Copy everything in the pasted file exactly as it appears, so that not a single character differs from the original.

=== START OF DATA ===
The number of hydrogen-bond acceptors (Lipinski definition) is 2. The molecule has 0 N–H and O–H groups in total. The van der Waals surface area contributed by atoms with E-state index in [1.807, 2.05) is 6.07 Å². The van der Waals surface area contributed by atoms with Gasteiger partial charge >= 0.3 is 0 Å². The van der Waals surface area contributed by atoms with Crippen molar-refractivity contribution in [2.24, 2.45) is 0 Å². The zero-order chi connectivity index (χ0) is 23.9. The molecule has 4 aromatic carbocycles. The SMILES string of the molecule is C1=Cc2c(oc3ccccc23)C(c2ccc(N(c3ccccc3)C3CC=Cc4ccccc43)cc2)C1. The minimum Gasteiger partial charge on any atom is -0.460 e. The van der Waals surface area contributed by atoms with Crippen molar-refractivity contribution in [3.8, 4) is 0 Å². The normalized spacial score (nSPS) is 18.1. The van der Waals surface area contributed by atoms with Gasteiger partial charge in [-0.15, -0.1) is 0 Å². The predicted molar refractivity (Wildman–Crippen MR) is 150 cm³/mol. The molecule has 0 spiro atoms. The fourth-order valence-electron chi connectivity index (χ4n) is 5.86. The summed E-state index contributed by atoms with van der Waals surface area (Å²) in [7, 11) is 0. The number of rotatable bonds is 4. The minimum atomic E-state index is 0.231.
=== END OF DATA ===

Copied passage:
The number of hydrogen-bond acceptors (Lipinski definition) is 2. The molecule has 0 N–H and O–H groups in total. The van der Waals surface area contributed by atoms with E-state index in [1.807, 2.05) is 6.07 Å². The van der Waals surface area contributed by atoms with Gasteiger partial charge >= 0.3 is 0 Å². The van der Waals surface area contributed by atoms with Crippen molar-refractivity contribution in [2.24, 2.45) is 0 Å². The zero-order chi connectivity index (χ0) is 23.9. The molecule has 4 aromatic carbocycles. The SMILES string of the molecule is C1=Cc2c(oc3ccccc23)C(c2ccc(N(c3ccccc3)C3CC=Cc4ccccc43)cc2)C1. The minimum Gasteiger partial charge on any atom is -0.460 e. The van der Waals surface area contributed by atoms with Crippen molar-refractivity contribution in [3.8, 4) is 0 Å². The normalized spacial score (nSPS) is 18.1. The van der Waals surface area contributed by atoms with Gasteiger partial charge in [-0.15, -0.1) is 0 Å². The predicted molar refractivity (Wildman–Crippen MR) is 150 cm³/mol. The molecule has 0 spiro atoms. The fourth-order valence-electron chi connectivity index (χ4n) is 5.86. The summed E-state index contributed by atoms with van der Waals surface area (Å²) in [7, 11) is 0. The number of rotatable bonds is 4. The minimum atomic E-state index is 0.231.